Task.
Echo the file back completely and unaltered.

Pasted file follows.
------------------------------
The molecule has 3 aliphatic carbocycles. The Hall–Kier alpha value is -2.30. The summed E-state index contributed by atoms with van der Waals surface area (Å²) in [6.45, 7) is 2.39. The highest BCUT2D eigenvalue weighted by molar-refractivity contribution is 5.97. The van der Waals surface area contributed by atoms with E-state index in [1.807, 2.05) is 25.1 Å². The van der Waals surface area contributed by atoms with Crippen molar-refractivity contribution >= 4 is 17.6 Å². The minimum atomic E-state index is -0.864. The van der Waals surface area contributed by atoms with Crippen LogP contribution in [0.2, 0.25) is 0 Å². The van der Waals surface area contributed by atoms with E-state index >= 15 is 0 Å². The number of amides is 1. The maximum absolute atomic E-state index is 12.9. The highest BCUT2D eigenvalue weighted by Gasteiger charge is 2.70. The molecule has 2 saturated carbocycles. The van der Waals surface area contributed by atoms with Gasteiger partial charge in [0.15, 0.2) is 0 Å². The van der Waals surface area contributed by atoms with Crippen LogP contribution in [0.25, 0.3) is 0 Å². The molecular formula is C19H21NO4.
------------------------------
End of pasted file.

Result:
The molecule has 3 aliphatic carbocycles. The Hall–Kier alpha value is -2.30. The summed E-state index contributed by atoms with van der Waals surface area (Å²) in [6.45, 7) is 2.39. The highest BCUT2D eigenvalue weighted by molar-refractivity contribution is 5.97. The van der Waals surface area contributed by atoms with E-state index in [1.807, 2.05) is 25.1 Å². The van der Waals surface area contributed by atoms with Crippen molar-refractivity contribution >= 4 is 17.6 Å². The minimum atomic E-state index is -0.864. The van der Waals surface area contributed by atoms with Crippen LogP contribution in [0.2, 0.25) is 0 Å². The van der Waals surface area contributed by atoms with E-state index >= 15 is 0 Å². The number of amides is 1. The maximum absolute atomic E-state index is 12.9. The highest BCUT2D eigenvalue weighted by Gasteiger charge is 2.70. The molecule has 2 saturated carbocycles. The van der Waals surface area contributed by atoms with Gasteiger partial charge in [0.15, 0.2) is 0 Å². The van der Waals surface area contributed by atoms with Crippen LogP contribution in [0.25, 0.3) is 0 Å². The molecular formula is C19H21NO4.